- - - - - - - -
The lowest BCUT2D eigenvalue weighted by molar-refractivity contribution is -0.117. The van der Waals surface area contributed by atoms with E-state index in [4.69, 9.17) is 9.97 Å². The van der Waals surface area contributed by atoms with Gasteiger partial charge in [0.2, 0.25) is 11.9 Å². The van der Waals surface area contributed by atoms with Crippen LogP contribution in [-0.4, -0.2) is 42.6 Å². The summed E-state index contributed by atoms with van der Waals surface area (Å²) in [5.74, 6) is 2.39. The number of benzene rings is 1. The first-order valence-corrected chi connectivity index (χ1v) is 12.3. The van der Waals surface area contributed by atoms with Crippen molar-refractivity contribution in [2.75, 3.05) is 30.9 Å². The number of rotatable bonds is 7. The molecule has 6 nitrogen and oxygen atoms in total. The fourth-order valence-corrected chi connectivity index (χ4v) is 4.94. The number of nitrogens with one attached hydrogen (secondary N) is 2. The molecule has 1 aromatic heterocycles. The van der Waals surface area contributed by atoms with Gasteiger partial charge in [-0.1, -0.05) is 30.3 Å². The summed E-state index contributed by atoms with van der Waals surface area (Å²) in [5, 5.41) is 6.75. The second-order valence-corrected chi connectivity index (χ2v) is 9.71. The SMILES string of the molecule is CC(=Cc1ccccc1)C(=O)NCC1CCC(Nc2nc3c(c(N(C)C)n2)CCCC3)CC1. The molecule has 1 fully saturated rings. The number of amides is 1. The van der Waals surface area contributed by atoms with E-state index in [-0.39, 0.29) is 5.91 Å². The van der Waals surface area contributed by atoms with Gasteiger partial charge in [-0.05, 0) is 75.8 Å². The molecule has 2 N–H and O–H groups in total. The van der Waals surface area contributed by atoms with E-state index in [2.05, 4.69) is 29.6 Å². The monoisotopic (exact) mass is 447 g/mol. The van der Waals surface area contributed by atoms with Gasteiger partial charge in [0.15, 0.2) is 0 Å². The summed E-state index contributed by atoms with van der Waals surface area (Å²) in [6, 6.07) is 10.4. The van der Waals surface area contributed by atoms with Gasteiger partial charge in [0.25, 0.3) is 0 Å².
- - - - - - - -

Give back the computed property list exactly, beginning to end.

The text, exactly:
The lowest BCUT2D eigenvalue weighted by molar-refractivity contribution is -0.117. The van der Waals surface area contributed by atoms with E-state index in [4.69, 9.17) is 9.97 Å². The van der Waals surface area contributed by atoms with Gasteiger partial charge in [0.2, 0.25) is 11.9 Å². The van der Waals surface area contributed by atoms with Crippen LogP contribution in [-0.4, -0.2) is 42.6 Å². The summed E-state index contributed by atoms with van der Waals surface area (Å²) in [5.74, 6) is 2.39. The number of benzene rings is 1. The first-order valence-corrected chi connectivity index (χ1v) is 12.3. The van der Waals surface area contributed by atoms with Crippen molar-refractivity contribution in [2.75, 3.05) is 30.9 Å². The number of rotatable bonds is 7. The molecule has 6 nitrogen and oxygen atoms in total. The fourth-order valence-corrected chi connectivity index (χ4v) is 4.94. The number of nitrogens with one attached hydrogen (secondary N) is 2. The molecule has 1 aromatic heterocycles. The van der Waals surface area contributed by atoms with Gasteiger partial charge in [-0.1, -0.05) is 30.3 Å². The summed E-state index contributed by atoms with van der Waals surface area (Å²) in [5, 5.41) is 6.75. The second-order valence-corrected chi connectivity index (χ2v) is 9.71. The SMILES string of the molecule is CC(=Cc1ccccc1)C(=O)NCC1CCC(Nc2nc3c(c(N(C)C)n2)CCCC3)CC1. The molecule has 1 fully saturated rings. The number of amides is 1. The van der Waals surface area contributed by atoms with E-state index in [-0.39, 0.29) is 5.91 Å². The van der Waals surface area contributed by atoms with Gasteiger partial charge in [-0.05, 0) is 75.8 Å². The molecule has 2 N–H and O–H groups in total. The van der Waals surface area contributed by atoms with E-state index in [2.05, 4.69) is 29.6 Å². The monoisotopic (exact) mass is 447 g/mol. The van der Waals surface area contributed by atoms with Gasteiger partial charge in [0.15, 0.2) is 0 Å². The summed E-state index contributed by atoms with van der Waals surface area (Å²) in [6, 6.07) is 10.4. The van der Waals surface area contributed by atoms with Gasteiger partial charge in [0.25, 0.3) is 0 Å².